However, I find this is written for home use, or for the self-employed. At work, the best strategy is always to make your boss’s priorities your own priorities, even if said boss flails in reactionary trivilaities most of the time, and wants you to service the minutia. Most supervisors only see their own priorities as important, and always urgent.

  8. Justin says:

    Great post!

    I think most people would agree that when we let the urgent get more attention than the important, we come to regret it.

    Answering the phone when you’re in a face to face conversation with someone you care about. Working on filing useless paperwork instead of going after new clients. Watching the “late breaking news” instead of spending time with your family.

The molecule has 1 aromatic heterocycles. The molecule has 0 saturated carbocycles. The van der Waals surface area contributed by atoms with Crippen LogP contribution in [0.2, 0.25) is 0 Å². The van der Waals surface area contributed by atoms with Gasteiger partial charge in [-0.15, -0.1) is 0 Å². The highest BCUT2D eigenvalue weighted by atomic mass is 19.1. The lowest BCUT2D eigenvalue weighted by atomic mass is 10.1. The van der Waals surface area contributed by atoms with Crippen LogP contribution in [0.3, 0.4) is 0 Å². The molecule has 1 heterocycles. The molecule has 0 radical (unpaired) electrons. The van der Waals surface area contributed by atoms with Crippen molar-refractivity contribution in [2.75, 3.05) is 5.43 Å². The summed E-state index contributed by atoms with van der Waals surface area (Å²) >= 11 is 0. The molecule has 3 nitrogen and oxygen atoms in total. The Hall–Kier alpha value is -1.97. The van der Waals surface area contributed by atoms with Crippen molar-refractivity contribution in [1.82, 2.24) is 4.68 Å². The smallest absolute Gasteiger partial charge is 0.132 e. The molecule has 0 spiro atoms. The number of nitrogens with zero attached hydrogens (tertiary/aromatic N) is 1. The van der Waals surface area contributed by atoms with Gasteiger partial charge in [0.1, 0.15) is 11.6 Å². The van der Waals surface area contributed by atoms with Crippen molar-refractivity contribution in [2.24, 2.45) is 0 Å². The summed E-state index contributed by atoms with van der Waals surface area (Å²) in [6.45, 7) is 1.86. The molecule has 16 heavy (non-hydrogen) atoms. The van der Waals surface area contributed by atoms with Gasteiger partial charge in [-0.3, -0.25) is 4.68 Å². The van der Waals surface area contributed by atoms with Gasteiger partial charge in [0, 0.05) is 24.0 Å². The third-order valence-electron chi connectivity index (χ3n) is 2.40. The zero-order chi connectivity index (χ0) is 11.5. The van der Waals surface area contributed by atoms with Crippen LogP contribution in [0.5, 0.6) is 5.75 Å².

Eating tons of fast food instead of cooking something a bit healthier.

    All of these (and so much more) are examples of placing the urgent first, and in the long run they will hurt us more than help us!

  9. Julia says:

    I got that too, about the junk mail and telemarketers. I think he’s calling them urgent because they call for your attention NOW. Everytime the phone rings it’s saying “Pay attention to me NOW” no matter who is calling or why. Junk mail, however, is not a very good example – especially considering how often I pick up the mail and stick it in an inbox to be dealt with later. The only “urgent” thing there is to minimize the pieces of paper with my personal information that is just sitting in a mailbox where any motivated a-hole can get to it. If not for that I would often let my mail pile up for a couple weeks before collecting it.

  10. Nicole says:

    I also think this could be better, but the point is taken.